Children with ADHD and other more visible disorders are more likely to receive a diagnosis and resources than children who struggle with anxiety or depression, reports RÚV.
Chief physician at the Children’s Mental Health Centre, Ólafur Guðmundsson, indicates that there are growing numbers of children struggling with less visible problems.
“The most visible is when the problem manifests itself in some kind of rampant behavior and really disturbs adults or other children. It’s more likely to get caught,” says Ólafur. “But there is also a more invisible problem that relates more to feelings like anxiety and depression, which research around us has been showing has actually been on the rise in recent years.”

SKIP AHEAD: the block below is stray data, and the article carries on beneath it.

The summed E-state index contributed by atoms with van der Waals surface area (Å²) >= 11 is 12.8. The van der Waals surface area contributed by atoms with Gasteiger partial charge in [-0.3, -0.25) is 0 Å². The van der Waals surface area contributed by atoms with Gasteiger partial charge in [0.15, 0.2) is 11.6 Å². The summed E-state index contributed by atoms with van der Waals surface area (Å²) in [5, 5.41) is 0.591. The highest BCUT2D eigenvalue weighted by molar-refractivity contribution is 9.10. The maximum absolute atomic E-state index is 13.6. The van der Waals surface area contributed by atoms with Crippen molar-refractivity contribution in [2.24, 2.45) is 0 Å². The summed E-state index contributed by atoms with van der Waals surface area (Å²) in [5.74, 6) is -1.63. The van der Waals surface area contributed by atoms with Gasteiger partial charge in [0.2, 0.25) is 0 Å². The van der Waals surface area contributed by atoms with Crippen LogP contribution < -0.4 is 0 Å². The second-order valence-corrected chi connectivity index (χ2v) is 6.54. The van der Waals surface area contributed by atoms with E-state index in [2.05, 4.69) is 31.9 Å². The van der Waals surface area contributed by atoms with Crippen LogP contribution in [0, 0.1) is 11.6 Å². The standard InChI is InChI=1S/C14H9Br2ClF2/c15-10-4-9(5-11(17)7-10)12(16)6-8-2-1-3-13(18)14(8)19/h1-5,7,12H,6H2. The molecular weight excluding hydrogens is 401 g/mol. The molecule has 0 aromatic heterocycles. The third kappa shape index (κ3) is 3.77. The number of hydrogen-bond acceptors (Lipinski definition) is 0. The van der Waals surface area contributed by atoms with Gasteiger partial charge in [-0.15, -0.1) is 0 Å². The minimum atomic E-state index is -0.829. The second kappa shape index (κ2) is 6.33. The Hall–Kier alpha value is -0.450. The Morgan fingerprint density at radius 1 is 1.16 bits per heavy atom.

It is becoming more apparent that there are large numbers of children who need help who are being overlooked because their struggles are less visible to others.
“We see in the school system, where many children are being diagnosed with suspected neurodevelopmental disorders, especially ADHD and other conditions associated with impulsive behavior,” says Ólafur. “So it is clear that children with such problems are much more likely to be diagnosed and possibly treated.”
Ólafur says children with high levels of anxiety, depression, or avoidant behavior are more likely to go under the radar. They often disappear from reality, socially isolate, and even dropout of school, yet they do not receive the same level of support.
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